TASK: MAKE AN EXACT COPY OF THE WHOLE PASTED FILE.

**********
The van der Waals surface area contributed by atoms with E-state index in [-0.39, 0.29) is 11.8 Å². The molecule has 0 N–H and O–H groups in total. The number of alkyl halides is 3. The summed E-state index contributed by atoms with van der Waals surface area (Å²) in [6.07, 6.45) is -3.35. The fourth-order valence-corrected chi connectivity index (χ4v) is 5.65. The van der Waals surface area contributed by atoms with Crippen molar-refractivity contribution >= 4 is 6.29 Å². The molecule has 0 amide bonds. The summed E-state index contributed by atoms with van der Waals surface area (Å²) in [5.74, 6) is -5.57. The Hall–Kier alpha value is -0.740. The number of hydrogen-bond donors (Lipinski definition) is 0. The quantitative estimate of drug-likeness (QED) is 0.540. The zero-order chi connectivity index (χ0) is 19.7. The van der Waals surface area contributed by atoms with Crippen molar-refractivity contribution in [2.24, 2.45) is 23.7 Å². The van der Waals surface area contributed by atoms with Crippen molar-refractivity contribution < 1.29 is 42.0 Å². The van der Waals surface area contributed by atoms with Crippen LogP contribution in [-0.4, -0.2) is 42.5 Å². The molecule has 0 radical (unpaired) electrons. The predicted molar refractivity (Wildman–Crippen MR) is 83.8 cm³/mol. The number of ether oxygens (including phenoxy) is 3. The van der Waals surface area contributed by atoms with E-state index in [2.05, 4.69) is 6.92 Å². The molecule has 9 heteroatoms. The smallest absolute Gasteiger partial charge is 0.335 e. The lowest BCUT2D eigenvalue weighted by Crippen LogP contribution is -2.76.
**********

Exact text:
The van der Waals surface area contributed by atoms with E-state index in [-0.39, 0.29) is 11.8 Å². The molecule has 0 N–H and O–H groups in total. The number of alkyl halides is 3. The summed E-state index contributed by atoms with van der Waals surface area (Å²) in [6.07, 6.45) is -3.35. The fourth-order valence-corrected chi connectivity index (χ4v) is 5.65. The van der Waals surface area contributed by atoms with Crippen molar-refractivity contribution >= 4 is 6.29 Å². The molecule has 0 amide bonds. The summed E-state index contributed by atoms with van der Waals surface area (Å²) in [5.74, 6) is -5.57. The Hall–Kier alpha value is -0.740. The number of hydrogen-bond donors (Lipinski definition) is 0. The quantitative estimate of drug-likeness (QED) is 0.540. The zero-order chi connectivity index (χ0) is 19.7. The van der Waals surface area contributed by atoms with Crippen molar-refractivity contribution in [2.24, 2.45) is 23.7 Å². The van der Waals surface area contributed by atoms with Crippen molar-refractivity contribution < 1.29 is 42.0 Å². The van der Waals surface area contributed by atoms with Crippen LogP contribution in [-0.4, -0.2) is 42.5 Å². The molecule has 0 radical (unpaired) electrons. The predicted molar refractivity (Wildman–Crippen MR) is 83.8 cm³/mol. The number of ether oxygens (including phenoxy) is 3. The van der Waals surface area contributed by atoms with E-state index in [2.05, 4.69) is 6.92 Å². The molecule has 9 heteroatoms. The smallest absolute Gasteiger partial charge is 0.335 e. The lowest BCUT2D eigenvalue weighted by Crippen LogP contribution is -2.76.